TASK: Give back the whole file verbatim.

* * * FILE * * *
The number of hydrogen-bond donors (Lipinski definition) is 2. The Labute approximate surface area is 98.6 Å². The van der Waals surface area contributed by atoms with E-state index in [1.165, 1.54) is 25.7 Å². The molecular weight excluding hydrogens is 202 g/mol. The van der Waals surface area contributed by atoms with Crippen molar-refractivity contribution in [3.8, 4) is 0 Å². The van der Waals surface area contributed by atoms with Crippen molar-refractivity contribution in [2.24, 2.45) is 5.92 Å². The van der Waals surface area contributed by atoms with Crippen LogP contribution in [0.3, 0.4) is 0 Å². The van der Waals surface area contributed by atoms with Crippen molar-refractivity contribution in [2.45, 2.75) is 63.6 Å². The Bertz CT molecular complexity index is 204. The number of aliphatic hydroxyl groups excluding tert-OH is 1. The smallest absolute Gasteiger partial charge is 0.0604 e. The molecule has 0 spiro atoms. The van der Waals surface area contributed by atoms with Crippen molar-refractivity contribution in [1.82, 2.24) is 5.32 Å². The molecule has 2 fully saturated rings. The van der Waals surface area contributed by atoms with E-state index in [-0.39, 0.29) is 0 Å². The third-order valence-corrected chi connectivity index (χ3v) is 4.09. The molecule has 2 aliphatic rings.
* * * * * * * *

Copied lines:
The number of hydrogen-bond donors (Lipinski definition) is 2. The Labute approximate surface area is 98.6 Å². The van der Waals surface area contributed by atoms with E-state index in [1.165, 1.54) is 25.7 Å². The molecular weight excluding hydrogens is 202 g/mol. The van der Waals surface area contributed by atoms with Crippen molar-refractivity contribution in [3.8, 4) is 0 Å². The van der Waals surface area contributed by atoms with Crippen molar-refractivity contribution in [2.24, 2.45) is 5.92 Å². The van der Waals surface area contributed by atoms with Crippen LogP contribution in [0.3, 0.4) is 0 Å². The van der Waals surface area contributed by atoms with Crippen molar-refractivity contribution in [2.45, 2.75) is 63.6 Å². The Bertz CT molecular complexity index is 204. The number of aliphatic hydroxyl groups excluding tert-OH is 1. The smallest absolute Gasteiger partial charge is 0.0604 e. The molecule has 0 spiro atoms. The van der Waals surface area contributed by atoms with Crippen molar-refractivity contribution in [1.82, 2.24) is 5.32 Å². The molecule has 2 fully saturated rings. The van der Waals surface area contributed by atoms with E-state index in [-0.39, 0.29) is 0 Å². The third-order valence-corrected chi connectivity index (χ3v) is 4.09. The molecule has 2 aliphatic rings.